Johan Kördel can trace his decision to co-found Sound Bioventures to a conversation back in 2018. After spending the better part of a decade as senior partner at a venture capital fund, leading investments and serving on many companies’ boards of directors, Kördel felt an increasing need to do something different.
He was telling a business associate about how he wanted more independence and direct influence on decisions and the funding processes. “I was having this conversation with my colleague,” Kördel recalls, “and they said, ‘Why don’t you start your own fund?’ And funny enough, I actually hadn’t thought about that before.”
From that moment on, Kördel pondered what would make such a fund stand out from all the rest. He considered his years of experience with investments in biotech and what Scandinavia needed to foster innovation in the sector. Kördel also contemplated the philosophy underlying how a firm should operate, favoring one built on treating people fairly and with understanding. It seemed a natural way to conduct business, but one not often found in a lot of industries.
Starting one’s own VC fund is a major career change, but those are nothing new to Kördel. Before working in life science investments, he was in the pharmaceutical and biotech industry for 20 years. The first decade of that part of Kördel’s career was mostly at the Swedish pharmaceutical giant Pharmacia, where he was a research scientist before moving up to managing projects and the portfolio for metabolic diseases. Then, after leaving Pharmacia, he co-founded three biotech companies, including one (Biovitrum) where he led the business development and research divisions.
Before all that, of course, Kördel started out in academia. While doing post-doc research on drug-protein interactions at Harvard Medical School, he discovered the kind of work that truly interested him was being done within the private pharmaceutical sector.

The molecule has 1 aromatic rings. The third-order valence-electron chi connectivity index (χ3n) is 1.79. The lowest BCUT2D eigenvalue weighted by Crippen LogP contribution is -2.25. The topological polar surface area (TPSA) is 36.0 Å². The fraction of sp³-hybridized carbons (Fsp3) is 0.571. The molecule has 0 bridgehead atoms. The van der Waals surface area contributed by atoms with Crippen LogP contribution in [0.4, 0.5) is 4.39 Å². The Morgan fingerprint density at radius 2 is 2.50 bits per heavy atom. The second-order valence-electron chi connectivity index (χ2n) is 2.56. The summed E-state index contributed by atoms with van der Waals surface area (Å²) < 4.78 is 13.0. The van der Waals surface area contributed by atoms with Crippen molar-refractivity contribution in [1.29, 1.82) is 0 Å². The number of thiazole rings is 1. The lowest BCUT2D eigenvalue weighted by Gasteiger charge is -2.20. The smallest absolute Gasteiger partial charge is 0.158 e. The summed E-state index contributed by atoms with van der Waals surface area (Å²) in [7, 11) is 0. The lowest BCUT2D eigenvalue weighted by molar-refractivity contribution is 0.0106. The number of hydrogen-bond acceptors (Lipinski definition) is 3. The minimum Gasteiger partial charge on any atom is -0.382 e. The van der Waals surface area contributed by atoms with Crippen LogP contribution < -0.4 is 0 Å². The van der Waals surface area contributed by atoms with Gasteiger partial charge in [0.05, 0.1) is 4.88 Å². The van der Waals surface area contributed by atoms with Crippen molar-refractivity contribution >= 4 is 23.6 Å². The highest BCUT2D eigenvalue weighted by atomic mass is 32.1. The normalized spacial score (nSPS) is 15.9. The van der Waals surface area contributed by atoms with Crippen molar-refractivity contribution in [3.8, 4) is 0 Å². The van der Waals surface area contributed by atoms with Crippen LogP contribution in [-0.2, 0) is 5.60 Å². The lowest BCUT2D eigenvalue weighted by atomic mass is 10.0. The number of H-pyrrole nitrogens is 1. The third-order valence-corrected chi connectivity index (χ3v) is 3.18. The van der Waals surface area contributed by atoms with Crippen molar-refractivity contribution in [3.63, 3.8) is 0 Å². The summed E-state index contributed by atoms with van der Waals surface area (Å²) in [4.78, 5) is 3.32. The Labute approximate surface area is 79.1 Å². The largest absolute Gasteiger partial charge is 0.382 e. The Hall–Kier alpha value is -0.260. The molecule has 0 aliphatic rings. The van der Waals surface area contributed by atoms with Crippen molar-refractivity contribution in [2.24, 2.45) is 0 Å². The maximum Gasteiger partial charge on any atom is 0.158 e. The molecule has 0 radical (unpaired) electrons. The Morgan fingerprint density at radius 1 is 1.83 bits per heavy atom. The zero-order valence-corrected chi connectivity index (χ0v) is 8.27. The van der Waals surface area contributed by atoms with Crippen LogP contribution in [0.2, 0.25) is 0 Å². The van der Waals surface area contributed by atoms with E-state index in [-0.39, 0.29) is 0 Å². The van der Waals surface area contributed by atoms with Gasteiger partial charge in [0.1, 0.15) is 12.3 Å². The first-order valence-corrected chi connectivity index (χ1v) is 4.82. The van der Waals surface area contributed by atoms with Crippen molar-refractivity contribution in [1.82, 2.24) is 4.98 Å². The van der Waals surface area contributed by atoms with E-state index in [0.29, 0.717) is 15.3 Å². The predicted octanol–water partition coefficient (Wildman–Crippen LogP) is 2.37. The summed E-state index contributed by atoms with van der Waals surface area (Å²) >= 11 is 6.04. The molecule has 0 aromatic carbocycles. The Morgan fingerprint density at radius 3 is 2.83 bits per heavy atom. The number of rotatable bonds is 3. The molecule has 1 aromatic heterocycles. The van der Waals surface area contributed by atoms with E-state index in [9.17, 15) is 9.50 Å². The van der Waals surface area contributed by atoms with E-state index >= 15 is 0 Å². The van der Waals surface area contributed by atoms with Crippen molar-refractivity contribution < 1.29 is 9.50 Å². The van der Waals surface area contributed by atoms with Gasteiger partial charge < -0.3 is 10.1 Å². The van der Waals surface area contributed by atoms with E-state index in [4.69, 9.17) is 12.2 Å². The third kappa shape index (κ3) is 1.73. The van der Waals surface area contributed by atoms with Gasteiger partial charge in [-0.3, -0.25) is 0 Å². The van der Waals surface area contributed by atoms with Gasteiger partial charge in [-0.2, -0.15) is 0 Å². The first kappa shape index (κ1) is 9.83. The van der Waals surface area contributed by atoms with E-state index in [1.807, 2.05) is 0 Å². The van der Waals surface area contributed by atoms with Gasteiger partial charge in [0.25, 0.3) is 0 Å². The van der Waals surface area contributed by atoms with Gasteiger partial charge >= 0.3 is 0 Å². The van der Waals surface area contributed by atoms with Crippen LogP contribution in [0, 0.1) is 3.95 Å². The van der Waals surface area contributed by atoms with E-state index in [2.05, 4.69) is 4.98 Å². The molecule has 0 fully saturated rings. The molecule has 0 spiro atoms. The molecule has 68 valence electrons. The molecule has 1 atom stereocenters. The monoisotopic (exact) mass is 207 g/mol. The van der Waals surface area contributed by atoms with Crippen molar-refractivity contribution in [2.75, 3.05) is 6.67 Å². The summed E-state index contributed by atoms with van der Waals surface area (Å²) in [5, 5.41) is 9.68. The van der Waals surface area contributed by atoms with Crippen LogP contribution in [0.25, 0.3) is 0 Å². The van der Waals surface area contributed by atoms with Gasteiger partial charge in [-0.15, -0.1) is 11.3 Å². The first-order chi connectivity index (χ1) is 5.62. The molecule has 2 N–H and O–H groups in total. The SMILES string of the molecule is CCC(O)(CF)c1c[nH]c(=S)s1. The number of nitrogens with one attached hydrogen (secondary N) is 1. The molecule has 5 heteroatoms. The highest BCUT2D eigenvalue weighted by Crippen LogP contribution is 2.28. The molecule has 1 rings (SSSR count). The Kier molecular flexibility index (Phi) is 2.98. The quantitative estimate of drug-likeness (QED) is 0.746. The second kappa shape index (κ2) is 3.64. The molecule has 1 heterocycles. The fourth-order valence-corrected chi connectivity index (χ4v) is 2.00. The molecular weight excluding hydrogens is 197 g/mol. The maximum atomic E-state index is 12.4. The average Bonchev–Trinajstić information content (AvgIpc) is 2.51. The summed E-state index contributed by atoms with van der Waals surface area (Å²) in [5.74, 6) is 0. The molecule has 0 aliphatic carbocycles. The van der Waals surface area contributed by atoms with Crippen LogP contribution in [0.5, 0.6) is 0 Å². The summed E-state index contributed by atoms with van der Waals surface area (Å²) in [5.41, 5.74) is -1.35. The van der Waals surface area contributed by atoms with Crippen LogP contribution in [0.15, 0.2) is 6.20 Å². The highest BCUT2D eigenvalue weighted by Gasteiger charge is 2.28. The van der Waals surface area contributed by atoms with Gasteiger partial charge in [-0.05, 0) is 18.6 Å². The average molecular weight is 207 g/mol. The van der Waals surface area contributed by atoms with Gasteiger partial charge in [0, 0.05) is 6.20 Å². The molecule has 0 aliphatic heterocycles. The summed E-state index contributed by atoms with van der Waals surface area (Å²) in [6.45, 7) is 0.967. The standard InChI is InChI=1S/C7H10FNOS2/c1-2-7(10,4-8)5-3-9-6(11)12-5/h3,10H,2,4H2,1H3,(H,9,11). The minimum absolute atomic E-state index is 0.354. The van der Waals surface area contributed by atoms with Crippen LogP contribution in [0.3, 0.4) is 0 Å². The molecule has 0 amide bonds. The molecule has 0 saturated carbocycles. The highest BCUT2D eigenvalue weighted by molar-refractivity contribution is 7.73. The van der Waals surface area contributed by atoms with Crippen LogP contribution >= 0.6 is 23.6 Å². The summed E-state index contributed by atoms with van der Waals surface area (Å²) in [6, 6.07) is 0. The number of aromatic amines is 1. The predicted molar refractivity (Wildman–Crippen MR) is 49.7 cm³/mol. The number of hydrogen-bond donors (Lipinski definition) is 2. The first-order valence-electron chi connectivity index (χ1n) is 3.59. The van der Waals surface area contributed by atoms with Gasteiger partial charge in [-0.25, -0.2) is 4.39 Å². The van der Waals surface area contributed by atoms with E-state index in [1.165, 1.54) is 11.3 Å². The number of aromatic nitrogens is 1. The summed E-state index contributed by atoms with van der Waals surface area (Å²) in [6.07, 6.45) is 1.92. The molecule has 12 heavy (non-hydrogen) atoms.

“To be frank, I was also interested in moving out of the academic world,” Kördel says, “because the academic world is cutthroat when it comes to getting funding. And it’s all about the individual making the scientific discoveries and contributions, not about the teams.”
Kördel found that the pharmaceutical industry was much more geared towards teamwork and collaboration.
Collaborative teamwork is part of the essence of Sound Bioventures. One that bridges the gulfs between different international locations.
The use of “sound” in the name is a callback to when the firm initially started out based on either side of the Öresund strait, the stretch of water between Sweden and Denmark. The name (which is written as “Øresund” in Danish) literally means “the Sound” in English. It seemed fitting to reference the geographic feature that early cooperative efforts had to cross.
And even though the scope and ambitions of Sound Bioventure became trans-Atlantic with all its founders on board, the name felt an even better fit. What is the Atlantic ocean but another body of water to collaborate across, like “the Sound” just bigger?
Kördel himself works from southern Sweden, in Malmö, with other team members working in Stockholm and Copenhagen (where Breum is based), and Mukhopadhyay in the Washington D.C. area.
Like many companies operating post-COVID, Sound Bioventures had to adapt to the new paradigm of remote work, especially for a team spread around the world.
“We grew up during the pandemic,” says Kördel, who explains how the firm creates structure with standing times for virtual meetings and maintaining regular communication channels. They also make sure to gather together in person for three days of meeting to discuss, debate, and decide. “We’ll do that three to four times every year,” says Kördel.
Making a difference in people’s lives
There are certain criteria for companies that Sound Bioventures decides to invest in, although some aspects are more specific than others.
“In terms of the therapeutic areas, we are agnostic,” says Kördel. Though he does admit that the firm is more inclined to companies with specialty therapeutic treatments in or close to the clinical stage of development. “The risk has been reduced and you’re closer to when you know if something works, but it’s also when more money is needed.”
Kördel also says there’s a close eye given to the existing leadership. “We look for companies where there is at least the nucleus of an experienced management team,” he explains. Recruitment takes a lot of effort after investing, so it’s best if there’s someone already in place to build the company around.
Yet, according to Kördel, the most critical aspect is how the therapy will make a difference in people’s lives.
“The unmet medical need should be immediately understandable and met by whatever we’re backing,” he says.